Days later, we’re out having a great, great day of seeing animals, and we were late coming home, driving in the dark. Our guide remained on duty, sitting in the iron chair fastened to the frame of our Jeep at the front, and flashing his flashlight on the bushes on the side of the road as we rolled along the bumpy roads at 30 K.
And, non-judgmental me thought, he’s working me for a tip. I thought what he was doing was overkill—the whole flashlight thing. And then his hand went up and the driver quickly stopped the car and then backed up a little. The guide got off the truck and came to open my door and, with a big smile on his face, he invited me to come see something.
He took me to the side of the road and shone his flashlight on a plant and said, “Look at that!”
All I could see was leaves, and so I asked him, “Is this some kind of interesting plant?”
“No, look carefully on the plant.”
I could not see anything. And then he moved his flashlight and I saw that a black place was a shadow and it moved. I saw a shadow of something barely invisible.
“It’s a Chameleon,” he said, and he put it in my hand.
We’d been going 30 K in the dark, and he saw the Chameleon. I couldn’t believe it. I had no interest at all in the second beastie, I was incredulous about the guide’s capabilities. Again: Extraordinary practical intelligence.
Another: I went to see some Maasai people with a tour. Alone later with my driver with whom I felt very comfortable and friendly, he revealed to me his horror of what we’d seen of the Maasai people all bedecked in their beads. He said the beads mean something and what we were seeing was a mishmash of wedding, burieal, and circumcision beading that no Maasai people would mix, except for tourist dollars. So, with his help, I booked myself into a Maasai camp, where I could meet Maasai people without all the tourist pandering.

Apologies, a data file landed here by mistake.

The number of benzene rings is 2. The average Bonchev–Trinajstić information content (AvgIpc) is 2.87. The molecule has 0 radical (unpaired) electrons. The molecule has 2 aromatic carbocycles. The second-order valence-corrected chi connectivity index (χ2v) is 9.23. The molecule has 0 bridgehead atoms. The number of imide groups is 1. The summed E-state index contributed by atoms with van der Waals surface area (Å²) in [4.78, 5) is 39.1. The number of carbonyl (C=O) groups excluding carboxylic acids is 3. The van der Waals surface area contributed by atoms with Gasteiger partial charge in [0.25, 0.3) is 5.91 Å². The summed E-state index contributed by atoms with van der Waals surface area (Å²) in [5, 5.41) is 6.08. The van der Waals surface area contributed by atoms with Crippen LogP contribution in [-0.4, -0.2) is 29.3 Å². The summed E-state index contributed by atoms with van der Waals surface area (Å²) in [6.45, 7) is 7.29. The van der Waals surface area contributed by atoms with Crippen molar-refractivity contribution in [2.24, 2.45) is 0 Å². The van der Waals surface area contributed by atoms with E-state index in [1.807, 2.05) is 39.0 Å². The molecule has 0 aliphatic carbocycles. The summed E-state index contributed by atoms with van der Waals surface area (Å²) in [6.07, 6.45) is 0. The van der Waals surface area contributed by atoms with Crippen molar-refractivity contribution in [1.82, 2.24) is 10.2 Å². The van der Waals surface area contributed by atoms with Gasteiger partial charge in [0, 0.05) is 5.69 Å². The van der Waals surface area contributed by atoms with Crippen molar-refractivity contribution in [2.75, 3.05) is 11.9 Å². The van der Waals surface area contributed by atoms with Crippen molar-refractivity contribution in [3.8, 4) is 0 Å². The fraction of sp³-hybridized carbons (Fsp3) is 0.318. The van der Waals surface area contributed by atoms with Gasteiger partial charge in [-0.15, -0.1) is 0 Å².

While at the camp, I hired waiters and cleaners each day to take me for walk abouts and show me things. When I was with one of my daily guides, I left him to pee behind a bush in a very arid area. When I came back to join him, he said he had something to show me. We walked back towards the bush, and we stopped, and he pointed down, and then he asked me what I saw. I didn’t know what to say; I didn’t see anything striking. Then he pointed out a kind of light gully that I’d noticed but I thought I was looking for something alive or beautiful.
He got a long straight and flexible reed from a plant, and carefully folded it into the groove of the reed. He marked width of the little gully with the reed by pressing a fingernail into the reed where it entered and exited the bully. Then he folded the two ends of the reed over the measured section, and nipped off the excess pieces with his teeth. Now, he had a reed three times in length, the width of the gully, and he bent it into a circle, pinching it closed with two fingers.
“That’s the diameter of the snake in the bush,” he said.
I’ve watched Olympian achievements in sewers of costumes that humbled me, and read exclusively non-fiction for decades, most of it about people who did extraordinary things. Many of them were betrayed by their fellow men, psychosis or by other forms of mental illness. Sometimes, intelligence comes at a price.
From my own life, I’ve learned that creativity is a significant component of intelligence, as is visual acuity. I’m creative and I have a modest photographic memory. Some of my teachers and friends have said that they find me intelligent. If that is true, it’s largely because of these skills of memory and creativity, I think.
Intelligence, like speech, is a complex activity.